So it was very appropriate that Mothers Rise Up had chosen Mother’s Day to protest and “stand in solidarity with the #youthclimatestrikes” emphasising the urgent action needed to avoid disastrous climate breakdown, with scientists telling us we have only a few years to act. Perhaps as long as 11 years to take really decisive measures, although it may already be to late to prevent global human extinction. Already as they pointed out, people in parts of the Global South “are already suffering and dying as a result of climate chaos.”

Their call out for the protest began:

We will come together and rise as a maternal force to be reckoned with. With pushchairs and song, we will march from Hyde Park Corner to Parliament Square and demand that our government take immediate, drastic action for a just transition to a sustainable way of life.

I hope my pictures capture something of this “maternal force”, though the giant pushchairs did present something of a problem photographically. For once I walked with the protest the whole distance to Parliament Square (stopping off briefly to photograph another protest at Downing St) and stayed for a part of the rally.

One of the speakers there was the leading international climate lawyer and diplomat Farhana Yamin; I had arrived too late a few weeks earlier to photograph her arrest when protesting with Extinction Rebellion at Shell’s London HQ in April.

More pictures from the march: XR International Mothers’ Day March

Solidarity with Palestine

Saturday, September 21st, 2019

As someone born as World War II was finishing it isn’t surprising that I grew up with with a great deal of sympathy and support for the young state of Israel, which had won its freedom from the British mandate by a number of terrorist attacks, most notably the King David Hotel Bombing, a massacre which killed 91 people and left around 50 badly wounded.

I was too young to know anything about it at the time of the attack, but in later years the Zionist underground organization the Irgun  was the first which I heard some call terrorists and others freedom fighters. Around 15 years later when I started a real interest in politics and free cigarettes at the local young socialist meetings in the Co-op Hallit was certainly the latter view that prevailed, not least because many of those in the Labour movement were Jewish.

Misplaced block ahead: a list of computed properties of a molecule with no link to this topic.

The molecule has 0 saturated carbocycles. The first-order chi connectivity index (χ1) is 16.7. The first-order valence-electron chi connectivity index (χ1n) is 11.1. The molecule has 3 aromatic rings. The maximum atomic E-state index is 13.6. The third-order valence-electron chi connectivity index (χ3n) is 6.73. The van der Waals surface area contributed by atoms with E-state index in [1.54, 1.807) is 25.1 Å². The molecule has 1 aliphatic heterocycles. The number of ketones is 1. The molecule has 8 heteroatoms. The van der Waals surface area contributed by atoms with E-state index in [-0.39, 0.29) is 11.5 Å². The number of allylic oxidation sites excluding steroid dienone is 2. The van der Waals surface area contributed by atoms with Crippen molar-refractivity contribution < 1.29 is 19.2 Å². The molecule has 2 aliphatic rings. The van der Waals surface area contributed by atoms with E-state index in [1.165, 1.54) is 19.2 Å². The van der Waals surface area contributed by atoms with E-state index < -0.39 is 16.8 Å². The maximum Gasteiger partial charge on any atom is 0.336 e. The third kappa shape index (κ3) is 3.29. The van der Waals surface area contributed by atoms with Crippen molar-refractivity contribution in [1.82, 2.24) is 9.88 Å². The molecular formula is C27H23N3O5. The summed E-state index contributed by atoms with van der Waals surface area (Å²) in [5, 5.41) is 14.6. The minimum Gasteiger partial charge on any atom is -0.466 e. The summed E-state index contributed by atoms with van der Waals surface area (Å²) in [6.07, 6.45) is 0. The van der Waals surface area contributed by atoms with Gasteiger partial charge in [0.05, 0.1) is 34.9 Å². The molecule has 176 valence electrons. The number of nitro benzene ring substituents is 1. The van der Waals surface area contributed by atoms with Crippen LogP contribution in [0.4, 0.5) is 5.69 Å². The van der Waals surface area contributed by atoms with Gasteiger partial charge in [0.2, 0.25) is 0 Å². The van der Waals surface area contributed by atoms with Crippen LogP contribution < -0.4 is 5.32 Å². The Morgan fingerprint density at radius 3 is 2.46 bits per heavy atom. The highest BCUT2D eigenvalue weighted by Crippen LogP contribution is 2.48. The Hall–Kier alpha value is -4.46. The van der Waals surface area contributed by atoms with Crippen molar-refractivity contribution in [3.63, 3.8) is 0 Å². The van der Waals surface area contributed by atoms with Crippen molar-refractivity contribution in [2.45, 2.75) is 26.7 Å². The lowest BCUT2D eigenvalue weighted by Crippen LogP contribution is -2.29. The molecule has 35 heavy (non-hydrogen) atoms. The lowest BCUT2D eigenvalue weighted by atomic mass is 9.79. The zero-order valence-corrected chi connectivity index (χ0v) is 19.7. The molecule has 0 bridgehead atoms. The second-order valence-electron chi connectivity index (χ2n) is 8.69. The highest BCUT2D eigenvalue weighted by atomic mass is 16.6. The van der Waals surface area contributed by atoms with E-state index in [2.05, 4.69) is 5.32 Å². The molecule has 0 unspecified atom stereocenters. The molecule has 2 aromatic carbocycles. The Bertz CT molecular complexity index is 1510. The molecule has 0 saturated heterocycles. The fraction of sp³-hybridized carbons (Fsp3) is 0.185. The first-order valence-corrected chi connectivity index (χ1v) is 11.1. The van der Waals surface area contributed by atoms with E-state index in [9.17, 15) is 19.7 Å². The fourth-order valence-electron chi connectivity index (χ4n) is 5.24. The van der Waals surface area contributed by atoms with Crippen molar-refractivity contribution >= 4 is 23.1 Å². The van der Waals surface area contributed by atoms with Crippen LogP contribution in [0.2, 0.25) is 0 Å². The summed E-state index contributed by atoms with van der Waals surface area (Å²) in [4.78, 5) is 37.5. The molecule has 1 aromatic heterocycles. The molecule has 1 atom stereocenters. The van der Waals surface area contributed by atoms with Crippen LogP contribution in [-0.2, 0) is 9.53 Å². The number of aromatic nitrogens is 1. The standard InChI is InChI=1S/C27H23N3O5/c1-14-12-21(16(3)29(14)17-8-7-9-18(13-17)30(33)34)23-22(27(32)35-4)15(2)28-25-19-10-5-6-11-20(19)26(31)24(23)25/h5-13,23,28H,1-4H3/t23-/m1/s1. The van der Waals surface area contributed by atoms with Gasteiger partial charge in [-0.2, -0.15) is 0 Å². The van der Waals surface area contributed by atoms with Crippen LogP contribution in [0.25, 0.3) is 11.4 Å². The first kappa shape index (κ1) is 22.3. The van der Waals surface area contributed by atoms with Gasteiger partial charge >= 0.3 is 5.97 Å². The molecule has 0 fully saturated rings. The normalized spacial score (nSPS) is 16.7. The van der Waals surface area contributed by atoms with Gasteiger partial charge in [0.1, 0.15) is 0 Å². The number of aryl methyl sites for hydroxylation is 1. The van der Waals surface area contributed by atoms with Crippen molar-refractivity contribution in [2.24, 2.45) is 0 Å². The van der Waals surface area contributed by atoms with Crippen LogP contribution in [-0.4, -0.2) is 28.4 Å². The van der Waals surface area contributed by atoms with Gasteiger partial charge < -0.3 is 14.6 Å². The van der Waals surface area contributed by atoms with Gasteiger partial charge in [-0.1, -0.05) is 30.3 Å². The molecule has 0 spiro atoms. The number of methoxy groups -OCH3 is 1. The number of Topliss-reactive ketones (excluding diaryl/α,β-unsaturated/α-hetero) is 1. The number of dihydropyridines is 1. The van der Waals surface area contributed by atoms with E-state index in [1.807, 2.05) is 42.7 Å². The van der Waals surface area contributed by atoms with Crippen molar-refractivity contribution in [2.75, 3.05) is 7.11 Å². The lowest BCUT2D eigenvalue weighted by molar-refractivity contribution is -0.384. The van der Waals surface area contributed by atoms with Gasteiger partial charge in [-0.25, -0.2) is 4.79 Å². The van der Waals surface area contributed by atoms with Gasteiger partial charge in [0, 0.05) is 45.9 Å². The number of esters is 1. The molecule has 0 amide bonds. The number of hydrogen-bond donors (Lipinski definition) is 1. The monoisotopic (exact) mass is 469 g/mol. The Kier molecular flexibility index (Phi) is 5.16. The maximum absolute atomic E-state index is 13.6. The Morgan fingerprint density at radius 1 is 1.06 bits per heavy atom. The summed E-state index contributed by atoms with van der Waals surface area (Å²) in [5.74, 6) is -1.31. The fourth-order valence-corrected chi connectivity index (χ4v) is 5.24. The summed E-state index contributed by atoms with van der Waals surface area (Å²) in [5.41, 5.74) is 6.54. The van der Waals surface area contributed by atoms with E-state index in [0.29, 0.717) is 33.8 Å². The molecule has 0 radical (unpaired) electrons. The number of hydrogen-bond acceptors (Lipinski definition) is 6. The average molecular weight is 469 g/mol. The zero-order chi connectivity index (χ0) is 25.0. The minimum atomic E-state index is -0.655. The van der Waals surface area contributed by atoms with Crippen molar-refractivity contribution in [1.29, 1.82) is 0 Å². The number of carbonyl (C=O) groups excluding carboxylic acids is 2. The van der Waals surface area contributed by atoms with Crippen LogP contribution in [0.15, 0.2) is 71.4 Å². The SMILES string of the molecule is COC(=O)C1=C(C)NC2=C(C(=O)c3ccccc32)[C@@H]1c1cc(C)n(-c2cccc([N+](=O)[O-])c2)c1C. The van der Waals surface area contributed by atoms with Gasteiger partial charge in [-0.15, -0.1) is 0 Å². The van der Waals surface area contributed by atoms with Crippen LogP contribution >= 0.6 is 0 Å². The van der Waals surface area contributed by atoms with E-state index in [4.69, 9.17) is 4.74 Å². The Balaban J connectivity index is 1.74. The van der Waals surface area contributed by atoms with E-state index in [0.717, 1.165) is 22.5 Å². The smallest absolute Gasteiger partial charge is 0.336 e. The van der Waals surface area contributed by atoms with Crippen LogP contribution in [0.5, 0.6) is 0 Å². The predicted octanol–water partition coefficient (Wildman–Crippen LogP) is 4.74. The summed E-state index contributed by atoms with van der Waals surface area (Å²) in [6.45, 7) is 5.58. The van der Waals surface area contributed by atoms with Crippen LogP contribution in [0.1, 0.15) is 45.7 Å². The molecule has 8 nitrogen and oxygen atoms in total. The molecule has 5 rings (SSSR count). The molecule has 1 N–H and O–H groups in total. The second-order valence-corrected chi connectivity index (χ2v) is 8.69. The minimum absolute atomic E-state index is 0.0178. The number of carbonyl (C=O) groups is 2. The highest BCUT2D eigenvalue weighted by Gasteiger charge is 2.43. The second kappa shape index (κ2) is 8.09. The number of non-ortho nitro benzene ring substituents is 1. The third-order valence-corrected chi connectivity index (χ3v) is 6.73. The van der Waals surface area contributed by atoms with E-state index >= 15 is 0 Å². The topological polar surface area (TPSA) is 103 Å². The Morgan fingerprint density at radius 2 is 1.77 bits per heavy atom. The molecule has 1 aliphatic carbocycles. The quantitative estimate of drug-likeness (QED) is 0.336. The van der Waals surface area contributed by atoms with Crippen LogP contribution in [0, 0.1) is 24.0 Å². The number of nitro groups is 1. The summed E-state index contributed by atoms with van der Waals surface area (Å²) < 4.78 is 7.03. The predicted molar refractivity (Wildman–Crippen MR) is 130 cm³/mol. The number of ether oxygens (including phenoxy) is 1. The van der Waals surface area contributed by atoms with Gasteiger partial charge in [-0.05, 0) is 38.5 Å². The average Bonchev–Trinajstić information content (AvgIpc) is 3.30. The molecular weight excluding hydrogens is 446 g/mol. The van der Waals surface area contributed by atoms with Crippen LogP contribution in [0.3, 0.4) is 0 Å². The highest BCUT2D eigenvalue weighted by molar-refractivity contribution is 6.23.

Then we believed the lies that were told about Israel occupying a largely empty land and making the deserts bloom. Since then we have become aware of the properties and land stolen from the Palestinians, many of whom were forced out as refugees, and of the shrinking map of Palestine and the attacks on Gaza. The Zionist Israeli government has become increasing right-wing, violating the human rights of the Palestinians and international law over the years, setting up an apartheid system in Israel, making it impossible now not to support the Palestinian cause.

The protest on 11th May came at the start of the week remembering the Nakba and called for an end to Israeli oppression and the siege of Gaza and for a just peace that recognises Palestinian rights including the right of return. It urged everyone to boycott and divest from Israel and donate to medical aid for Palestine. Many of those on the march carried keys, some those of properties they had been forced to leave back in 1948, others simply as a reminder of the dispossession.

Among those marching was Palestinian teenage activist Ahed Tamimi, arrested after slapping an Israeli soldier in December 2017 after soldiers had entered her home and severely injured her 15-year-old cousin Mohammed. It wasn’t easy to photograph her on the march as stewards kept photographers outside the area in front of where she was marching holding the banner at the head of the march.

I wasn’t able to get close to her, but had to photograph with a long lens from a distance. With the 14-150mm lens on the Olympus E-M5 Mk II I managed to get a decent image with her filling much of the frame. The lens is equivalent to a 28-300mm, and for this picture I was using it at its extreme and at f5.6 and 1/250th at ISO 1250.

I think the result is rather better than I would have expected using a Nikon, thanks to the stabilisation of the OM body. And I would probably only have been carrying a lens with a maximum focal length of 200mm, so would have had to crop to get a similar image, thus losing some of the advantage of the larger sensor. I think the autofocus is almost as good as the Nikon, close enough to show no real difference in speed, and face detection is sometimes a help. And as a final point, despite weighing half as much, the Olympus lens is I think a better performer.

As well as the Olympus, my second camera was a Fuji X-T1, with a 10-24mm lens (15-36 equiv) that is also a fine performer. It doesn’t have quite the advantage in size and weight over Nikon that the Olympus has, and the camera somehow feels a little less responsive. I bought it when I was hoping that a Fuji system could replace my Nikons, but now I’m more likely to move to Olympus, keeping a Nikon only for the larger file size when used with bellows and a macro lens for digitising negatives and slides.